Huy Đức is a longtime Vietnamese journalist and army veteran whose groundbreaking book, Bên Thắng Cuộc (The Winning Side), has made quite a splash. The book recounts postwar life in Viet Nam, including many politically sensitive aspects, such as the discriminatory persecution of ethnic Chinese, the impact of re-education camps, the challenges of daily life for ordinary people, and the wars with China and the Khmer Rouge. Only the first of two volumes (Giải Phóng, or The Liberation) has been published. A second volume, Quyền Bính (The Power) awaits publication. In this three-part series, diaCRITICS provides three different views on the significance of The Winning Side, by the author himself, by Nguyễn Vạn Phú, managing editor of the Saigon Times, and Long Le, Director of International Initiatives for Global Studies at the University of Houston.
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The war that ended on April 30, 1975 brought one side to power. I began my research for this book in the late 1980s and spent three years and four months – between August 2009 and December 2012 – completing the draft. During that time a great many ideas for the title of the book came to mind. Only one, though, kept haunting me since the beginning. It is what the Vietnamese poet Nguyễn Duy beautifully summarizes in his two lines: “In every war, whichever side wins, after all / It’s the people who take the fall.” And that’s how the two-volume book was titled.
Nobody can secure a path to the future without a truthful understanding of the past, especially a past, which we played a part in and were collectively responsible for.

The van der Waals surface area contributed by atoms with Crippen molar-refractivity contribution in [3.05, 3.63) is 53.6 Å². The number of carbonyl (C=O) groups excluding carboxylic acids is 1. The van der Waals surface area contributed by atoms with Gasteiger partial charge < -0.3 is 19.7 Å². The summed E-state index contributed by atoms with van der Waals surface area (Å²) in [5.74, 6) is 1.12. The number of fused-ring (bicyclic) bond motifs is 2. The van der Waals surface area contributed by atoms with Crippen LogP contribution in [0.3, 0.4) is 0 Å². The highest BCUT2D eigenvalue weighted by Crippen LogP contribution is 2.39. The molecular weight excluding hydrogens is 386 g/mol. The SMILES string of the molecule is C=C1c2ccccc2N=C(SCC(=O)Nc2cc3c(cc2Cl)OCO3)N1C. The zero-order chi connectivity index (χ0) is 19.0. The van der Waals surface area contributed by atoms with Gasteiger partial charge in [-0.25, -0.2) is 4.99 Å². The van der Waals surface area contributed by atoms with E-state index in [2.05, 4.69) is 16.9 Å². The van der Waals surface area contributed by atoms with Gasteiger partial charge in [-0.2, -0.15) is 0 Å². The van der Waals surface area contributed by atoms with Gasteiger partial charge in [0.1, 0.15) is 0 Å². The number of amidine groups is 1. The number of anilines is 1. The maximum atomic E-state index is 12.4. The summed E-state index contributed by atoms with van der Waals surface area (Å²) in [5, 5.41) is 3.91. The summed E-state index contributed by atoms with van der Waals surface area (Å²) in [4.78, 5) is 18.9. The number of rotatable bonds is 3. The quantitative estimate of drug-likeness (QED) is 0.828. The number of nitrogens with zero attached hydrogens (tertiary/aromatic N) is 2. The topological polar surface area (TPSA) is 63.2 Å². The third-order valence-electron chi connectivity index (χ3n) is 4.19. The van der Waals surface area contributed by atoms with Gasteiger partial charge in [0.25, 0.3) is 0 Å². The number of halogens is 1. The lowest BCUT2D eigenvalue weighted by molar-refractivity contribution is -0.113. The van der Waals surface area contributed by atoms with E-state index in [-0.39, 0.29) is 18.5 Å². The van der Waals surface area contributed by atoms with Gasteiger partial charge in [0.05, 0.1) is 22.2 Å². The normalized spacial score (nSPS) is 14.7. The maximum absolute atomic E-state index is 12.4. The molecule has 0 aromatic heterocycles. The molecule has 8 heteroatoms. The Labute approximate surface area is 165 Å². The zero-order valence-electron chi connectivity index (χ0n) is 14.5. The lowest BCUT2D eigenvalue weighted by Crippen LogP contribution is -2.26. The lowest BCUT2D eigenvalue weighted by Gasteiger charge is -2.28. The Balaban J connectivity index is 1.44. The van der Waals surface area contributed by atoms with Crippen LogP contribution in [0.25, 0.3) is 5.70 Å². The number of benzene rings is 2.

This book opens with the events of April 30, 1975. That day, I, a thirteen-year-old boy, was wrestling with my classmates on a hillside before the start of afternoon classes when the community loudspeakers broke the news of “the liberation of Sài Gòn.” Instead of fighting our way to victory, we let go of each other.
South Vietnam, as we would be instructed in our lessons, would end “its twenty years of wailing misery.” At that historic moment, in my socialism-imbued mind sprang the thought that I would soon have to go south in order to educate its misled teenagers.
But the images of the South found their way to me even before I had a chance to leave my poverty-stricken village. Phi Long (Flying Dragon) interprovincial coach buses were seen along National Highway No. 1, occasionally pulling over at ragged villages. A young guy with shoulder-length hair and in bell-bottoms would hop off to help his passenger(s) disembark before flinging back and clinging to the door side of the coach; all in one split second before the coach vroomed away. Decades later, I still remember the ornate and colorful “Non-stop” signs painted on either side of a coach. Until then, the only big-print Vietnamese language we had seen was rigid capital letters on banners touting socialism-building and anti-American slogans.